I am very happy to have HBO's In Treatment return this past Sunday. Intrigued by the premise, I was a bit hesitant after watching the pilot last year but by the third episode I was absolutely hooked. I was working graveyard shift at that time, so I would race the sun home each morning, breathlessly awaiting twenty-something more minutes of sometimes brutal, sometimes cringe-worthy, sometimes tear-inducing drama, all dumped in the lap of poor Dr. Paul.
Warning: Spoiler alert if you haven't started watching Season 2 yet!
I was a bit confused for the first few seconds of episode 1, but then greatly surprised to learn Paul had moved! Obviously there were new patients on the way, but of course they had to create some drama to get things kick started! I'm not sure if such story lines make their way into the Israeli original, but I'm glad they toss em into the U.S. version. I don't think enough people would watch, otherwise.
Upon realizing Paul was now in Brooklyn I panicked for a minute or two. Granted Alex was dead and there was no way Paul could possibly treat Laura any longer, but I would have liked to see Jake and Amy merge from couples counseling to post-divorce solo sessions and what had become of Sophie? I wanted to see how she would mature, face her high school graduation, et al.
After calming down, though, I realized that this opened a whole new avenue for the show. I gripped the remote tight and hunkered down to bear witness to Paul's new punishing lineup. First came Mia, a sick of life power attorney with a link to his past. It didn't take more than a few minutes to start seeing the similarities between Amy and Mia. Then we were introduced to sickly, overly defensive April and things started to click. While being a wholly other person, I felt as if I was watching Sophie five years in the future. Who would have a thought a well publicised 60-something corporate CEO (Walter) would remind us of an African American pilot half his age (Alex)? Of course, this seasons divorcing couple (Luke and Bess) will mimic and vary from last seasons (Jake and Amy), but throwing in their 12 year old child (innocent, guilt ridden Oliver) this time could lead to some great situations.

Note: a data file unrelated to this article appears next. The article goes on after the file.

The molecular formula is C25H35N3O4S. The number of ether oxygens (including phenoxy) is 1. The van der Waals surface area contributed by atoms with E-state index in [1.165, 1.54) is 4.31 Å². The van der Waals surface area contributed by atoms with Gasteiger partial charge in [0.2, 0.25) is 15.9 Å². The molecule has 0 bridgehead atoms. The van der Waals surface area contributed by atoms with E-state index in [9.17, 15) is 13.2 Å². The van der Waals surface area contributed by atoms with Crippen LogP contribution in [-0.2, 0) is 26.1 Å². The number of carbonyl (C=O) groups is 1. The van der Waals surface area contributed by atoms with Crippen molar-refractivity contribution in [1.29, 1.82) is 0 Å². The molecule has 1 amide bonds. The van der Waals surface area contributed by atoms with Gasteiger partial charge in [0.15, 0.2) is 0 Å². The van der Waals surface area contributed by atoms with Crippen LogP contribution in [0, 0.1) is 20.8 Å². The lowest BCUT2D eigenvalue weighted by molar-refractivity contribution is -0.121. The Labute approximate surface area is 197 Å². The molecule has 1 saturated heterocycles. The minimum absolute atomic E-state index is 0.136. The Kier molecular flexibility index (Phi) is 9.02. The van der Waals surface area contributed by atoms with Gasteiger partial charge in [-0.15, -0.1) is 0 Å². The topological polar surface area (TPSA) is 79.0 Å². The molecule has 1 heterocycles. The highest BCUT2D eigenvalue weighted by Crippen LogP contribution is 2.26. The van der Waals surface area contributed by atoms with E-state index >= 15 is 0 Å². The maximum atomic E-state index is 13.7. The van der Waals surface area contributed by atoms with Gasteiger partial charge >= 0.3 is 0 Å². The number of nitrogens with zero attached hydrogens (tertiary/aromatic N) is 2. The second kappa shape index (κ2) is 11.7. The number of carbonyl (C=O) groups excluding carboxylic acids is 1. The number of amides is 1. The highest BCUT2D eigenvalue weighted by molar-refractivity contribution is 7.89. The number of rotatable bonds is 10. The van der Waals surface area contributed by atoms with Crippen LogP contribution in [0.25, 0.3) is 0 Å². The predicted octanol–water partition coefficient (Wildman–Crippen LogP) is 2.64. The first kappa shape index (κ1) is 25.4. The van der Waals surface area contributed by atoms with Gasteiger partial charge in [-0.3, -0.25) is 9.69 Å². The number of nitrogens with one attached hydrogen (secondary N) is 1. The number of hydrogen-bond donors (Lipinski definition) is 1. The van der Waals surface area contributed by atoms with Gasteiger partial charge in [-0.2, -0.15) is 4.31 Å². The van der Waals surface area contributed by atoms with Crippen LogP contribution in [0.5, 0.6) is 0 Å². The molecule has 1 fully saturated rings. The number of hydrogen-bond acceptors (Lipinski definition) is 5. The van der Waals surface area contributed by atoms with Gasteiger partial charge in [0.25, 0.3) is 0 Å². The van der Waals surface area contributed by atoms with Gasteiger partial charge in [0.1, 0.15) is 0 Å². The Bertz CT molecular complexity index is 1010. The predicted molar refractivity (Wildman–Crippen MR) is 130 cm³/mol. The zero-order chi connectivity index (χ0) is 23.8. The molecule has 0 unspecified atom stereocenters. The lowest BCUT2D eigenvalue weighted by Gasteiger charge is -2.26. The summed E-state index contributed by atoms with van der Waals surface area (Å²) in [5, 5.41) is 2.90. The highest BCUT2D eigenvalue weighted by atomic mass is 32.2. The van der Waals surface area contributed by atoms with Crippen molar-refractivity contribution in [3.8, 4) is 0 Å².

The patients and situations had changed but the neurosis and personality traits were all still there. Was it a comment on society? Is the whole world really suffering the same inflictions? Is it possible that nature really does reign over nurture? According to the writers: yes. Our pain may seem like our own, but it's really shared by all. Or something like that.
And let's not forget the returning characters. There's grieving, pissed-off Alex Sr.. Do you think he's right to sue Paul, or just flailing around in the dark for someone other than his own deceased son to blame? And Gina. I'm looking forward to her caring but challenging approach to treating Paul again.
Finally, I was very surprised at the locations. Throughout the entirety of season 1 they managed to not let the location be known, other than it was in the northeast somewhere. In one episode they made mention of some areas in upstate in New York when talking about real estate, which lead an early draft of the shows wikipedia entry to speculate they were based somewhere just north of New York City, perhaps the northern Hudson Valley or White Plains areas.
In the very first episode of season two, though, we are immediately informed (and then reminded numerous times) that Paul has moved to Brooklyn. A bit later we learn he's relocated from Maryland! This fact then plays a part in the show. Quite a shift on the writers part.
The new format of two episodes Sunday and three Monday is pretty great, too. It's a little less interesting than the five nights a week idea put forth in Israel and season one in the states, but it means less waiting, so I'm all for it.
In Treatment on iTunes.